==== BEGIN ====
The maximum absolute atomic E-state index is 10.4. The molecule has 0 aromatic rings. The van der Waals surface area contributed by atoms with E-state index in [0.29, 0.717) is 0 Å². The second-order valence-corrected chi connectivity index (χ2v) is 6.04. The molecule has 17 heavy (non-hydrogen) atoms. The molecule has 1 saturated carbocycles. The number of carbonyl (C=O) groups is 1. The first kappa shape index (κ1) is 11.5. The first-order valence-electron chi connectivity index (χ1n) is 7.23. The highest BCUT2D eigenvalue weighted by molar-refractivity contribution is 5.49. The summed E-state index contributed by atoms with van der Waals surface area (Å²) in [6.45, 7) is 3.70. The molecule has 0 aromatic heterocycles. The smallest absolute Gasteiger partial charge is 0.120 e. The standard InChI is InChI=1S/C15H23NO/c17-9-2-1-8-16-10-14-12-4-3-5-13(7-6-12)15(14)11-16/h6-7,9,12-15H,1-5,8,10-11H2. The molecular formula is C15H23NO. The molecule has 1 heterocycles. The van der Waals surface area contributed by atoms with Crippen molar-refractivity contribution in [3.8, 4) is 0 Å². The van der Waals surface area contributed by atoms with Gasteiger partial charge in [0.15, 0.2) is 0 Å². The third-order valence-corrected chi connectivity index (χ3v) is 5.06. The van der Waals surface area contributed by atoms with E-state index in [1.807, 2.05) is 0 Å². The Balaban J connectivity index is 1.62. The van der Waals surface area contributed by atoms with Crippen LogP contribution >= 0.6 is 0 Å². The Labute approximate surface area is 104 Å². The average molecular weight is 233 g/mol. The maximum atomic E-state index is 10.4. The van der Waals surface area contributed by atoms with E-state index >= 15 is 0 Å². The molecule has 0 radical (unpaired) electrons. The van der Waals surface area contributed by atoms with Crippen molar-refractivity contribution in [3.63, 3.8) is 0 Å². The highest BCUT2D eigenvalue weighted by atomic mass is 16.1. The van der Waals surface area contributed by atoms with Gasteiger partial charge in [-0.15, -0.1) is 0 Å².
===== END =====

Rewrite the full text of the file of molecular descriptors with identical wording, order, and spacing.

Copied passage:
The maximum absolute atomic E-state index is 10.4. The molecule has 0 aromatic rings. The van der Waals surface area contributed by atoms with E-state index in [0.29, 0.717) is 0 Å². The second-order valence-corrected chi connectivity index (χ2v) is 6.04. The molecule has 17 heavy (non-hydrogen) atoms. The molecule has 1 saturated carbocycles. The number of carbonyl (C=O) groups is 1. The first kappa shape index (κ1) is 11.5. The first-order valence-electron chi connectivity index (χ1n) is 7.23. The highest BCUT2D eigenvalue weighted by molar-refractivity contribution is 5.49. The summed E-state index contributed by atoms with van der Waals surface area (Å²) in [6.45, 7) is 3.70. The molecule has 0 aromatic heterocycles. The smallest absolute Gasteiger partial charge is 0.120 e. The standard InChI is InChI=1S/C15H23NO/c17-9-2-1-8-16-10-14-12-4-3-5-13(7-6-12)15(14)11-16/h6-7,9,12-15H,1-5,8,10-11H2. The molecular formula is C15H23NO. The molecule has 1 heterocycles. The van der Waals surface area contributed by atoms with Crippen molar-refractivity contribution in [3.8, 4) is 0 Å². The van der Waals surface area contributed by atoms with Gasteiger partial charge in [0.15, 0.2) is 0 Å². The third-order valence-corrected chi connectivity index (χ3v) is 5.06. The van der Waals surface area contributed by atoms with E-state index in [1.807, 2.05) is 0 Å². The Balaban J connectivity index is 1.62. The van der Waals surface area contributed by atoms with Crippen LogP contribution >= 0.6 is 0 Å². The Labute approximate surface area is 104 Å². The average molecular weight is 233 g/mol. The maximum atomic E-state index is 10.4. The van der Waals surface area contributed by atoms with E-state index >= 15 is 0 Å². The molecule has 0 radical (unpaired) electrons. The van der Waals surface area contributed by atoms with Crippen molar-refractivity contribution in [3.63, 3.8) is 0 Å². The highest BCUT2D eigenvalue weighted by atomic mass is 16.1. The van der Waals surface area contributed by atoms with Gasteiger partial charge in [-0.15, -0.1) is 0 Å².